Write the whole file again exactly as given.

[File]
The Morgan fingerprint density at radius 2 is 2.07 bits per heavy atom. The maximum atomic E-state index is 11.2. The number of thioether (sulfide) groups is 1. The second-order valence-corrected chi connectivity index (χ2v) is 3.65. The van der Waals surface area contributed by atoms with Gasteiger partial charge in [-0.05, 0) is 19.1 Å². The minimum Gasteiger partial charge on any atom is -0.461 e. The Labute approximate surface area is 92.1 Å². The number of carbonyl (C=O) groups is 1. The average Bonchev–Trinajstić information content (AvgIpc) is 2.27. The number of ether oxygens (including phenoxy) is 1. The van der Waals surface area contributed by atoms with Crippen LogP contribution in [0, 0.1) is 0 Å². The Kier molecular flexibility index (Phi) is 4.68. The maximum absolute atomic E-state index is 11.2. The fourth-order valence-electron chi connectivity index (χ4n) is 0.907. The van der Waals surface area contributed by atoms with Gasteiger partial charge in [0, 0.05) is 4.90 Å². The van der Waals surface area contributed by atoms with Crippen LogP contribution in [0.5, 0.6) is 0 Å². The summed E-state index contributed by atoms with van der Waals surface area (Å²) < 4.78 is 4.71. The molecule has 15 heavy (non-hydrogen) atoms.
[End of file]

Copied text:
The Morgan fingerprint density at radius 2 is 2.07 bits per heavy atom. The maximum atomic E-state index is 11.2. The number of thioether (sulfide) groups is 1. The second-order valence-corrected chi connectivity index (χ2v) is 3.65. The van der Waals surface area contributed by atoms with Gasteiger partial charge in [-0.05, 0) is 19.1 Å². The minimum Gasteiger partial charge on any atom is -0.461 e. The Labute approximate surface area is 92.1 Å². The number of carbonyl (C=O) groups is 1. The average Bonchev–Trinajstić information content (AvgIpc) is 2.27. The number of ether oxygens (including phenoxy) is 1. The van der Waals surface area contributed by atoms with Crippen LogP contribution in [0, 0.1) is 0 Å². The Kier molecular flexibility index (Phi) is 4.68. The maximum absolute atomic E-state index is 11.2. The fourth-order valence-electron chi connectivity index (χ4n) is 0.907. The van der Waals surface area contributed by atoms with Gasteiger partial charge in [0, 0.05) is 4.90 Å². The van der Waals surface area contributed by atoms with Crippen LogP contribution in [0.5, 0.6) is 0 Å². The summed E-state index contributed by atoms with van der Waals surface area (Å²) < 4.78 is 4.71. The molecule has 15 heavy (non-hydrogen) atoms.